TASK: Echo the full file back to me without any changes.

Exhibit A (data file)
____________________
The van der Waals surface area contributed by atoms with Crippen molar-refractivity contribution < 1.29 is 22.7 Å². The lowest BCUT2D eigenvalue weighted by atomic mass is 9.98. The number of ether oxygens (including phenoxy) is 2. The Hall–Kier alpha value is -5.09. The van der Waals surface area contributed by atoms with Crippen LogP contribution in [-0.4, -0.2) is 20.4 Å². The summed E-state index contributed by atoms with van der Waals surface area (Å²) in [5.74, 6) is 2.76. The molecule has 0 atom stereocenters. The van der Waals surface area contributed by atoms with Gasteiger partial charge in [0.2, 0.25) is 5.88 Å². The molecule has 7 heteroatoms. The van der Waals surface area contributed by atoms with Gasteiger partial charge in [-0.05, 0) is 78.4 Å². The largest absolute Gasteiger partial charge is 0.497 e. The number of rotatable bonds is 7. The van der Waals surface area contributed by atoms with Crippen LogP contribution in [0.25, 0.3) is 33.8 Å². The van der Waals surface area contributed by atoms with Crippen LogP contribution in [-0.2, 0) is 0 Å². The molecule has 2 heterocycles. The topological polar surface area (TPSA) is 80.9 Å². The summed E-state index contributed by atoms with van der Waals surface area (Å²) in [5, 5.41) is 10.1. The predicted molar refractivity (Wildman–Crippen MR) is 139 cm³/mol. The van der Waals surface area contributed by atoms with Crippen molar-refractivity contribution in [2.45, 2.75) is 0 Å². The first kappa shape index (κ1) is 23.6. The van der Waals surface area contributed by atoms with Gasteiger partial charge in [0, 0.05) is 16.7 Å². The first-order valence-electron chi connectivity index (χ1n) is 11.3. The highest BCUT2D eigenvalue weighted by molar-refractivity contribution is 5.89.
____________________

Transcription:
The van der Waals surface area contributed by atoms with Crippen molar-refractivity contribution < 1.29 is 22.7 Å². The lowest BCUT2D eigenvalue weighted by atomic mass is 9.98. The number of ether oxygens (including phenoxy) is 2. The Hall–Kier alpha value is -5.09. The van der Waals surface area contributed by atoms with Crippen LogP contribution in [-0.4, -0.2) is 20.4 Å². The summed E-state index contributed by atoms with van der Waals surface area (Å²) in [5.74, 6) is 2.76. The molecule has 0 atom stereocenters. The van der Waals surface area contributed by atoms with Gasteiger partial charge in [0.2, 0.25) is 5.88 Å². The molecule has 7 heteroatoms. The van der Waals surface area contributed by atoms with Gasteiger partial charge in [-0.05, 0) is 78.4 Å². The largest absolute Gasteiger partial charge is 0.497 e. The number of rotatable bonds is 7. The van der Waals surface area contributed by atoms with Crippen LogP contribution in [0.25, 0.3) is 33.8 Å². The van der Waals surface area contributed by atoms with Crippen LogP contribution in [-0.2, 0) is 0 Å². The molecule has 2 heterocycles. The topological polar surface area (TPSA) is 80.9 Å². The summed E-state index contributed by atoms with van der Waals surface area (Å²) in [5, 5.41) is 10.1. The predicted molar refractivity (Wildman–Crippen MR) is 139 cm³/mol. The van der Waals surface area contributed by atoms with Crippen molar-refractivity contribution in [2.45, 2.75) is 0 Å². The first kappa shape index (κ1) is 23.6. The van der Waals surface area contributed by atoms with Gasteiger partial charge in [0, 0.05) is 16.7 Å². The first-order valence-electron chi connectivity index (χ1n) is 11.3. The highest BCUT2D eigenvalue weighted by molar-refractivity contribution is 5.89.